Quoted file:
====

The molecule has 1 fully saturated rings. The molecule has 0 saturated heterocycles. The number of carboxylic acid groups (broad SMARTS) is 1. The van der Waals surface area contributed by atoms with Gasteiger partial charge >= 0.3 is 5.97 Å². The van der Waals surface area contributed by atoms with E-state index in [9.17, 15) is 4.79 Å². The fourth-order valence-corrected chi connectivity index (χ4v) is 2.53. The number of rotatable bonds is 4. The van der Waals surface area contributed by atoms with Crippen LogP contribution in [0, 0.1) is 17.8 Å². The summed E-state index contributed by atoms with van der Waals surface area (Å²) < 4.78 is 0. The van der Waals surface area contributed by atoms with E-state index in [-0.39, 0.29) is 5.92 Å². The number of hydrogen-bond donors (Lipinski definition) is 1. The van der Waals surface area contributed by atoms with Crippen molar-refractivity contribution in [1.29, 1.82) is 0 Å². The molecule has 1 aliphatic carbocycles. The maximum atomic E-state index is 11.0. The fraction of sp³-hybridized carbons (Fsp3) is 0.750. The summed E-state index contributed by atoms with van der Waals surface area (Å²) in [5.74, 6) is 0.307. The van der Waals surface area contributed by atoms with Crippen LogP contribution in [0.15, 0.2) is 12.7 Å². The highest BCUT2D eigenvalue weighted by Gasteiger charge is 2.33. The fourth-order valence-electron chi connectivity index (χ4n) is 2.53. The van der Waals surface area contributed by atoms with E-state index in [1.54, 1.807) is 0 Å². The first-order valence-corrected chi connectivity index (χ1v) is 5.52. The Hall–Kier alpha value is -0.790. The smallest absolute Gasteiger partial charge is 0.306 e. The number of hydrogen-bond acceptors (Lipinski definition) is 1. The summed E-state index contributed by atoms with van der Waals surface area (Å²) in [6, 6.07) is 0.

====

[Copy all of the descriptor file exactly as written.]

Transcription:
The molecule has 1 fully saturated rings. The molecule has 0 saturated heterocycles. The number of carboxylic acid groups (broad SMARTS) is 1. The van der Waals surface area contributed by atoms with Gasteiger partial charge >= 0.3 is 5.97 Å². The van der Waals surface area contributed by atoms with E-state index in [9.17, 15) is 4.79 Å². The fourth-order valence-corrected chi connectivity index (χ4v) is 2.53. The number of rotatable bonds is 4. The van der Waals surface area contributed by atoms with Crippen LogP contribution in [0, 0.1) is 17.8 Å². The summed E-state index contributed by atoms with van der Waals surface area (Å²) < 4.78 is 0. The van der Waals surface area contributed by atoms with E-state index in [-0.39, 0.29) is 5.92 Å². The number of hydrogen-bond donors (Lipinski definition) is 1. The van der Waals surface area contributed by atoms with Crippen molar-refractivity contribution in [1.29, 1.82) is 0 Å². The molecule has 1 aliphatic carbocycles. The maximum atomic E-state index is 11.0. The fraction of sp³-hybridized carbons (Fsp3) is 0.750. The summed E-state index contributed by atoms with van der Waals surface area (Å²) in [5.74, 6) is 0.307. The van der Waals surface area contributed by atoms with Crippen LogP contribution in [0.15, 0.2) is 12.7 Å². The highest BCUT2D eigenvalue weighted by Gasteiger charge is 2.33. The fourth-order valence-electron chi connectivity index (χ4n) is 2.53. The van der Waals surface area contributed by atoms with E-state index in [1.54, 1.807) is 0 Å². The first-order valence-corrected chi connectivity index (χ1v) is 5.52. The Hall–Kier alpha value is -0.790. The smallest absolute Gasteiger partial charge is 0.306 e. The number of hydrogen-bond acceptors (Lipinski definition) is 1. The summed E-state index contributed by atoms with van der Waals surface area (Å²) in [6, 6.07) is 0.